Avoiding technical and operational debt through an end-to-end view

Ross Kemp — 26 September, 2022

All too often in workplaces we see inefficiencies, waste, unreliable systems and processes and wonder how these came to be. Core business processes often include workarounds that were introduced to save time, reports used to inform business decisions are based on ‘local’ copies of data or there is an excessive reliance upon manual tasks across the business. The list of examples goes on and tend to be the same – irrespective of the type of company, the size or even how profitable it might be.

Over Chamonix’s more than 10 years of experience in providing business advisory services, we have found that these technical and operational ‘debts’ have built up over time through a series of individual, point-in-time decisions. Often each of these decisions will have been valid and justifiable at the time. However, as these decisions tend to be made in isolation, gradually the systems and processes that allow the organisation to function increasingly deviate from a strategic path.

Another common contributor to these issues relates to how changes tend to be initiated – as requests for solutions rather than by articulating the problem or opportunity. It is human nature to describe what we want in terms of the solution however this very often results in an increased focus on short-term, or business unit specific benefits. This adds further inefficiencies across the business and can cause further strategic deviation.

To avoid these outcomes, we need to ensure all changes are aligned to, or cognisant of the organisation’s overall strategic objectives, especially for short term tactical initiatives. Such initiatives may individually seem inconsequential but can very often introduce constraints which can compound and cause significant impacts longer term. To facilitate this strategic alignment, a clear understanding of the vision is required along with a tangible view of how this vision will be delivered, across all aspects of the organisation. This includes the products and services the organisation provides, its operating model and structure, how core business processes execute to deliver these services and what platforms and foundations are required to facilitate these processes. Without this comprehensive view of the future state, it is easy to label a change as ‘aligning’ to the strategy while in fact it may be introducing future constraints if decision-makers are unable to truly understand the longer-term impact of these tactical decisions.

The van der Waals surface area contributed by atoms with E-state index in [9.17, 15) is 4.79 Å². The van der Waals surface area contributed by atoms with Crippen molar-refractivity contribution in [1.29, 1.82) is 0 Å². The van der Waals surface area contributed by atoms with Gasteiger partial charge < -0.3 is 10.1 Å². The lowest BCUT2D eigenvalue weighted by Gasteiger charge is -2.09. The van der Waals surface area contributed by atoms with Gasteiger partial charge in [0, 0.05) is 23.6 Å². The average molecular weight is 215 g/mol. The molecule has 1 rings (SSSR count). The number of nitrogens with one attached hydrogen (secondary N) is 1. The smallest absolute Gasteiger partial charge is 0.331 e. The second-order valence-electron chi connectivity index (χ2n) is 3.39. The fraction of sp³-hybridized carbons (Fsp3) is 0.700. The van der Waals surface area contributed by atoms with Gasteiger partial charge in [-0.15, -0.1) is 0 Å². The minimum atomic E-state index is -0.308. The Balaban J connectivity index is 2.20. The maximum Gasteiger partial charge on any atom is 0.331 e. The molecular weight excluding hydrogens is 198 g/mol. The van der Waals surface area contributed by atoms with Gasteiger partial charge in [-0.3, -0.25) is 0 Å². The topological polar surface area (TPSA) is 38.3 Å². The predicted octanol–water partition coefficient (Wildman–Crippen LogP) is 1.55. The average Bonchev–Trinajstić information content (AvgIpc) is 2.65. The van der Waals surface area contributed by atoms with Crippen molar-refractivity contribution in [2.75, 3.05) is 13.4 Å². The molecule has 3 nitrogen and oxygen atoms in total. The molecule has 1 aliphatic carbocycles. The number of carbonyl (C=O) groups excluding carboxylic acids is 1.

These concepts are widely known and form the basis of the common methodologies and frameworks like Porter’s Five Forces and Value Chain Analysis through to TOGAF, PMM and Human Centred Design. The problem tends to arise if these concepts are not applied effectively or not sufficiently woven into the capital delivery capability.

Chamonix’s advisory team provide a range of services, across most aspects of organisational design, business planning and change execution. Irrespective of the type of engagement, our outcomes will very often target these three key themes; a simple and concise view of the target state, the ability to identify the full impacts of tactical decisions on the organisation and ensuring the fundamental business architecture activities are incorporated into the capital delivery process.

These outcomes can be achieved very quickly by leveraging well established concepts, incorporating insights from how they have been used to most effect in different types of organisations and most importantly, by utilising the knowledge from within the organisation. We find it particularly effective to include stakeholders from across the organisation as active contributors to these engagements, as it forms the beginning of the organisational change function. As a result, any recommendations and required changes have increased buy-in and ownership.

Once we have a clear understanding of the organisation, its services, operating model, and strategic intent, we incorporate insights such as knowledge of the industry sector, implications, and opportunities. This may include implications of looming market disruptions, relevant macro-economic considerations, threats relating to the organisation’s areas of differentiation, or constraints we have identified within the organisation. 

The Chamonix advisory team then utilise a range of business design frameworks and models to capture, assess and describe this information. These ‘tools’ can be constructed rapidly to assist in the analysis and often remain within the organisation to aid future decisions or processes. For example, the tools used during the analysis to highlight the divergence between the organisation’s core areas of differentiation and its current capital and operational expenditure provide a valuable day-to-day planning tool for determining the risks and benefits of a short-term tactical decision. i.e., what is the full impact a stop-gap solution may have on the organisation’s longer-term objectives and what inefficiency or waste it might introduce.

The concise articulation of the target state generated through this process allows everyone to have a clearer understanding of the organisation’s direction and in doing so, ensures greater alignment of stakeholders, decisions, and departmental strategies. Incorporating key business architecture concepts into the capital planning processes, often via lightweight and simple tools, ensures investment and prioritisation decisions have greater end-to-end visibility of organisational impacts such as impacts on other initiatives, the operating model, or operational costs.

It is common for businesses to accumulate this operational ‘debt’. Very often it can be addressed using pragmatic, well known methods combined with an external perspective to benefit from broader insights and experience.